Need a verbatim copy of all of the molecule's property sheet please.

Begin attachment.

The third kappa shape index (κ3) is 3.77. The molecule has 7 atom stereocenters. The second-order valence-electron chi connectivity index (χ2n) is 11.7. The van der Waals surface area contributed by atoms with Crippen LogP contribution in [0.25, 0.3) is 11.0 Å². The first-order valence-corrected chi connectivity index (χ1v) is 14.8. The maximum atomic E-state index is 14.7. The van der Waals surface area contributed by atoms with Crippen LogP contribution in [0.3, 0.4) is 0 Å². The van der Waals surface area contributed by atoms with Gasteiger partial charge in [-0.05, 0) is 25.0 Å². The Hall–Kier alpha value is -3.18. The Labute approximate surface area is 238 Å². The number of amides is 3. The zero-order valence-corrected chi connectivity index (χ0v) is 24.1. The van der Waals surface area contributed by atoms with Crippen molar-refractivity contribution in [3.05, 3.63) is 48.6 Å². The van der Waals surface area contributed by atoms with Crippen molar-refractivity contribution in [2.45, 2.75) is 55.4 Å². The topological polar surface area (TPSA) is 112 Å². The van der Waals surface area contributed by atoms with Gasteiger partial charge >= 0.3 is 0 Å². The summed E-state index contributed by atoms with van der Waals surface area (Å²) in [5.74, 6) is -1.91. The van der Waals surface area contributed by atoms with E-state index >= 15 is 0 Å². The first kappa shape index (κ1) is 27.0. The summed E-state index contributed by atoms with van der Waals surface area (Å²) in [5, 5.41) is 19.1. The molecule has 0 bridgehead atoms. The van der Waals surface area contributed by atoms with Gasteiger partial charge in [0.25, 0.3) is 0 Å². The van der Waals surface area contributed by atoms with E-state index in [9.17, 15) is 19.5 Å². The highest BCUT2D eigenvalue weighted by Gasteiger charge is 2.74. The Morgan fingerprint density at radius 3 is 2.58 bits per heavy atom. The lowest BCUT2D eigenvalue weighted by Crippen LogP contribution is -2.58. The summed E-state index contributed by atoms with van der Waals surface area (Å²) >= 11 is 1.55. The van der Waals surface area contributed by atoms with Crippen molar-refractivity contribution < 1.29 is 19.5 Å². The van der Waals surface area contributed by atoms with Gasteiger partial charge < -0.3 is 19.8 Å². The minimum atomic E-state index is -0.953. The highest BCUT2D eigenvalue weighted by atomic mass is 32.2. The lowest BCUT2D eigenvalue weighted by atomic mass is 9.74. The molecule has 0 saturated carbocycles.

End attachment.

The third kappa shape index (κ3) is 3.77. The molecule has 7 atom stereocenters. The second-order valence-electron chi connectivity index (χ2n) is 11.7. The van der Waals surface area contributed by atoms with Crippen LogP contribution in [0.25, 0.3) is 11.0 Å². The first-order valence-corrected chi connectivity index (χ1v) is 14.8. The maximum atomic E-state index is 14.7. The van der Waals surface area contributed by atoms with Crippen LogP contribution in [0.3, 0.4) is 0 Å². The van der Waals surface area contributed by atoms with Gasteiger partial charge in [-0.05, 0) is 25.0 Å². The Hall–Kier alpha value is -3.18. The Labute approximate surface area is 238 Å². The number of amides is 3. The zero-order valence-corrected chi connectivity index (χ0v) is 24.1. The van der Waals surface area contributed by atoms with Crippen molar-refractivity contribution in [3.05, 3.63) is 48.6 Å². The van der Waals surface area contributed by atoms with Crippen molar-refractivity contribution in [2.45, 2.75) is 55.4 Å². The topological polar surface area (TPSA) is 112 Å². The van der Waals surface area contributed by atoms with Gasteiger partial charge >= 0.3 is 0 Å². The summed E-state index contributed by atoms with van der Waals surface area (Å²) in [5.74, 6) is -1.91. The van der Waals surface area contributed by atoms with E-state index >= 15 is 0 Å². The first kappa shape index (κ1) is 27.0. The summed E-state index contributed by atoms with van der Waals surface area (Å²) in [5, 5.41) is 19.1. The molecule has 0 bridgehead atoms. The van der Waals surface area contributed by atoms with Gasteiger partial charge in [0.25, 0.3) is 0 Å². The van der Waals surface area contributed by atoms with E-state index in [9.17, 15) is 19.5 Å². The highest BCUT2D eigenvalue weighted by Gasteiger charge is 2.74. The Morgan fingerprint density at radius 3 is 2.58 bits per heavy atom. The lowest BCUT2D eigenvalue weighted by Crippen LogP contribution is -2.58. The summed E-state index contributed by atoms with van der Waals surface area (Å²) >= 11 is 1.55. The van der Waals surface area contributed by atoms with Crippen molar-refractivity contribution < 1.29 is 19.5 Å². The van der Waals surface area contributed by atoms with Gasteiger partial charge < -0.3 is 19.8 Å². The minimum atomic E-state index is -0.953. The highest BCUT2D eigenvalue weighted by atomic mass is 32.2. The lowest BCUT2D eigenvalue weighted by atomic mass is 9.74. The molecule has 0 saturated carbocycles.